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Rim Sensitivity Settings on TD10

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  • Rim Sensitivity Settings on TD10

    Hi,

    A question regarding rim sensitivity settings on the TD 10. On a particular kit, I have a 'rim click' setting for the rim and a jazz snare sound on the head. With this particular setting, I don't want the rim sound to particularly trigger when I am playing on the head. So, as most of you are aware, we can adjust the rim sensitivity settings. My main issue is that it appears that when I adjust the various trigger parameters for this particular kit, they appear to be global. Are the various edit parameters only available on a per patch basis within the user kits? If not, how is this doable within the pre-set kits?

    Cheers!
    Hart Dynamics TE 3.2, Roland TD 10, Alesis Trigger I/O Logic PRO, Yamaha DTX 2.0

  • #2
    All trigger settings are global and apply to all preset or user kits (on all modules), so on an unexpanded TD-10 you can only try to get the rim sensitivity just right for all kits or select another sound for the rim in a kit where you don't want a click.

    On a TD-10 expanded with a TDW-1 you would have velocity sensitive rim sounds for cross stick or rimshot, with an additional Cross Stick Threshold trigger setting and an on/off switch for cross stick in each kit.

    If you really need different trigger settings for different situations you could copy the current trigger bank to another, make slight changes to the copy and switch trigger banks as required at SETUP, TRIG (F1), BANK (F1).


    Bruce

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    • #3
      Many thanks Bruce, My Yamaha DTX has the velocity cross fade, it's time to be a little creative!
      Hart Dynamics TE 3.2, Roland TD 10, Alesis Trigger I/O Logic PRO, Yamaha DTX 2.0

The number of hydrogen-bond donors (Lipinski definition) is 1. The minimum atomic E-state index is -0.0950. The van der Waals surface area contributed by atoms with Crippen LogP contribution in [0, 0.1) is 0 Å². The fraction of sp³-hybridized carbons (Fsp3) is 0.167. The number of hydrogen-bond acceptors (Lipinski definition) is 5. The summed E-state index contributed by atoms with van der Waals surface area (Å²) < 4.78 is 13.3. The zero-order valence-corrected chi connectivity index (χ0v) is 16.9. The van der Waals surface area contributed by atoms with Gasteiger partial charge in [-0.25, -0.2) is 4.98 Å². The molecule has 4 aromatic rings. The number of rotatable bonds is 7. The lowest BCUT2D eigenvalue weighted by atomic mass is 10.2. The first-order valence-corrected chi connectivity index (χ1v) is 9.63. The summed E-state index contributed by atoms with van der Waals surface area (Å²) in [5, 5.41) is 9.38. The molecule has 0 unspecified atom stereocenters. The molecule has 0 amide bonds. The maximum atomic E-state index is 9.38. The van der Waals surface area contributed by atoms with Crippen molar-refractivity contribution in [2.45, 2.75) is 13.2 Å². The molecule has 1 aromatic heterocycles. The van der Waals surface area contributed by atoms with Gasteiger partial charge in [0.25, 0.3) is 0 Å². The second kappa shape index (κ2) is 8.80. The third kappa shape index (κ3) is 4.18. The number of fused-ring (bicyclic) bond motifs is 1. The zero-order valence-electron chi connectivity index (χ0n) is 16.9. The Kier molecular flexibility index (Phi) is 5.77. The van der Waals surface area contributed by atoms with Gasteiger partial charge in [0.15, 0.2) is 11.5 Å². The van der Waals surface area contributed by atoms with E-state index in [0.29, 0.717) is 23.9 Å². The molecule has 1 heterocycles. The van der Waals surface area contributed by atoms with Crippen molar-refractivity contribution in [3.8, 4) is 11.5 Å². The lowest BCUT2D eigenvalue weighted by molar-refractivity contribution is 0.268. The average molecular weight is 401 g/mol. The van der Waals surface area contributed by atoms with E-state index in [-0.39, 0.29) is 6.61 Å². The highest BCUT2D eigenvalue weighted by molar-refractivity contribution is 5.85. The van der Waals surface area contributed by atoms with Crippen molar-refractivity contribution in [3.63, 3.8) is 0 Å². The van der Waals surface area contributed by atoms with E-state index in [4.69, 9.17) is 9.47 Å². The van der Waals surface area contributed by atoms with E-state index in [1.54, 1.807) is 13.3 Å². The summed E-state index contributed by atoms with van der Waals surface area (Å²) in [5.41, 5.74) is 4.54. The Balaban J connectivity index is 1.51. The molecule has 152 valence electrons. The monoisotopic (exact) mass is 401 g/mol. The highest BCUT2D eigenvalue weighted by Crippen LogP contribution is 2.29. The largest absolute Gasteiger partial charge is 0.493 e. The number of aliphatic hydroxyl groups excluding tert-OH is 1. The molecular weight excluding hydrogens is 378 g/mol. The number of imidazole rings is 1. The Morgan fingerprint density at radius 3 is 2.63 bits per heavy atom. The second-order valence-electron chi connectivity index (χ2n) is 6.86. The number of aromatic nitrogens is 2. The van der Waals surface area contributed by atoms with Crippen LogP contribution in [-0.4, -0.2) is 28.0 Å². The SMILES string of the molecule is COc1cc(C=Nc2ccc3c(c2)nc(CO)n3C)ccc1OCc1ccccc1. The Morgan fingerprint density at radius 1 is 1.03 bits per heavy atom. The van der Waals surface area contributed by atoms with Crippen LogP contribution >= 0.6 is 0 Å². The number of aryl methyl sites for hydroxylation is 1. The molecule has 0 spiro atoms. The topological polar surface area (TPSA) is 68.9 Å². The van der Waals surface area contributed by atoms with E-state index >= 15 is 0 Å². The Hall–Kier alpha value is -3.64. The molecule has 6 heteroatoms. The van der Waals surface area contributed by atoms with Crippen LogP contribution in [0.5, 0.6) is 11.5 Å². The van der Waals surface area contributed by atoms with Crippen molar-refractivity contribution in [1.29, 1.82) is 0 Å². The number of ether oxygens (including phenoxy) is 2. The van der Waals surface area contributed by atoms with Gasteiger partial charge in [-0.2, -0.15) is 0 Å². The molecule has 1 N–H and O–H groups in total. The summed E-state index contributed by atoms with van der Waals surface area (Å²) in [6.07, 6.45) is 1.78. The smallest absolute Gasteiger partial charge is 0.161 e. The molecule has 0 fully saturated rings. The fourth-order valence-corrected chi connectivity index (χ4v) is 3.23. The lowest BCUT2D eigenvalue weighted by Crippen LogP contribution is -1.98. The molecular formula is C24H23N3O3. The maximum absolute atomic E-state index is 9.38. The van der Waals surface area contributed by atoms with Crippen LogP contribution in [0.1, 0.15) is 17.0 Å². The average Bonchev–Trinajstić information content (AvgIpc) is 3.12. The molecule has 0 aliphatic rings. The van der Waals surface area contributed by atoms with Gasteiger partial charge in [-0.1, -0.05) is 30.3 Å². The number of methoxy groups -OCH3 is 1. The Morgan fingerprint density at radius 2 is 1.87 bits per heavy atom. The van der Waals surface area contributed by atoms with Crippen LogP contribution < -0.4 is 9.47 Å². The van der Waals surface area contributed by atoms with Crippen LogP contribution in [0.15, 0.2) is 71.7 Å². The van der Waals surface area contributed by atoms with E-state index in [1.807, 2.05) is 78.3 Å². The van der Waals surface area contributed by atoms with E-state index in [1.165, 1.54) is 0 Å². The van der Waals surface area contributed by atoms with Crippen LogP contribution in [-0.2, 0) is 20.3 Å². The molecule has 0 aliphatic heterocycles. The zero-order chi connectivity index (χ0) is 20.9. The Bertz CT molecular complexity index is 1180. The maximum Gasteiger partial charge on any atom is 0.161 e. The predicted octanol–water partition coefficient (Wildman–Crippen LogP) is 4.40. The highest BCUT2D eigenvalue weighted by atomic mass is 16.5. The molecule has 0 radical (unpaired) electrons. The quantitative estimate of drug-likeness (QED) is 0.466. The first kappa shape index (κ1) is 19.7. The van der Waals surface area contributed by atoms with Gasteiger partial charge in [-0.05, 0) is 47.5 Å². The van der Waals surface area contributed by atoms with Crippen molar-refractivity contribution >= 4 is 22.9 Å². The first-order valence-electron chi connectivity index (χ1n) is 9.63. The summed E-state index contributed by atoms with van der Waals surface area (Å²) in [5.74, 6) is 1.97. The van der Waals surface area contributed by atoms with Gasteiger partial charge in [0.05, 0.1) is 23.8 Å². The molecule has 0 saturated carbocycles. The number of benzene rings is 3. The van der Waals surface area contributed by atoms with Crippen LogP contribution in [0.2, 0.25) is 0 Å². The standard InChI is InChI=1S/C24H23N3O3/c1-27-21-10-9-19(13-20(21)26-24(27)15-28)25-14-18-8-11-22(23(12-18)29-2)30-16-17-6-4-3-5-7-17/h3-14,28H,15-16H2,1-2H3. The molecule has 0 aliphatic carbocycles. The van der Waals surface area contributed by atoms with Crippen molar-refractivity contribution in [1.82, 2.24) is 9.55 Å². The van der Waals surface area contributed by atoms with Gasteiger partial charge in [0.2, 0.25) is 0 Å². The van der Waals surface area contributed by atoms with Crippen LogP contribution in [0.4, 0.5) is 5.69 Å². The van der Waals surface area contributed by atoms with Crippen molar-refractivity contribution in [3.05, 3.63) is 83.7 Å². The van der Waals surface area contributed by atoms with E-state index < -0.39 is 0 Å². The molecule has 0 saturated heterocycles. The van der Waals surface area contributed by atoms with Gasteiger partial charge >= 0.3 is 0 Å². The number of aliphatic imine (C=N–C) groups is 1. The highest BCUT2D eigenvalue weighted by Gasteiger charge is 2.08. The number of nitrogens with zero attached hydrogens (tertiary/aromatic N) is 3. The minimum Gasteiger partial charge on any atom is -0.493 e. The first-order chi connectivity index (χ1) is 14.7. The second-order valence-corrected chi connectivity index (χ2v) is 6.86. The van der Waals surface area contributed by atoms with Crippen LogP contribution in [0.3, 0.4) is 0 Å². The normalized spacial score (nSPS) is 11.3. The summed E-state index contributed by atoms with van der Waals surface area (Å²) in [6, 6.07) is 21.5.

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      • #4
        Okay....along the same lines, I have a Keith Raper circuit for my Crash 1 & 2 and Aux 1 & 2 inputs so that I can have many more cymbals (this is on an expanded TD-10 w/Vcymbal control). One example is that I have Aux 1 going to a crash and a china...the crash comes in nice & clean, responds to the velocity, etc...but the china, which is the "rim" input, is way quieter...so in the basic parameter set up I hit the china and I adjust the sensitivity for the rim on Aux 1 until my hardest strike almost makes it "peak". Great...except now the crash peaks even with soft strikes. So are sensitivity and threshold settings the same for these inputs and their rims or should I be able to adjust an input's main and rim independently?
        Stick twirling - because you obviously have mastered all other aspects of drumming already, right?

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        • #5
          Head and rim always share the same trigger settings, and on a TD-6/8/10 Rim Sensitivity is only available for a mesh snare (on a TD-9/12/20 rim settings are available for all inputs). So I think you can only try to find a compromise setting which kinda works for both parts of your split inputs.


          Bruce

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          • #6
            Ah, okay...that's the impression I had based on my little experiment, but thought I'd ask to make sure I wasn't missing something. Thanks Bart!
            Stick twirling - because you obviously have mastered all other aspects of drumming already, right?

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            • #7
              Correct me if I am wrong here, is the Keith Raper circuit similar to a standard "Y"splitter cable? This seems similar to a set up that I previously used with a Yamaha RHP 80 on a DTX 2.0 module. In order to produce separate head and rim sounds, I used both the snare and a separate auxiliary input with the splitter cable.
              Hart Dynamics TE 3.2, Roland TD 10, Alesis Trigger I/O Logic PRO, Yamaha DTX 2.0

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              • #8
                Originally posted by 71-jazz View Post
                Correct me if I am wrong here, is the Keith Raper circuit similar to a standard "Y"splitter cable? This seems similar to a set up that I previously used with a Yamaha RHP 80 on a DTX 2.0 module. In order to produce separate head and rim sounds, I used both the snare and a separate auxiliary input with the splitter cable.
                No; it allows two piezos to be used on a single input intended for one piezo and one switch, which no splitter cable can do.


                Bruce

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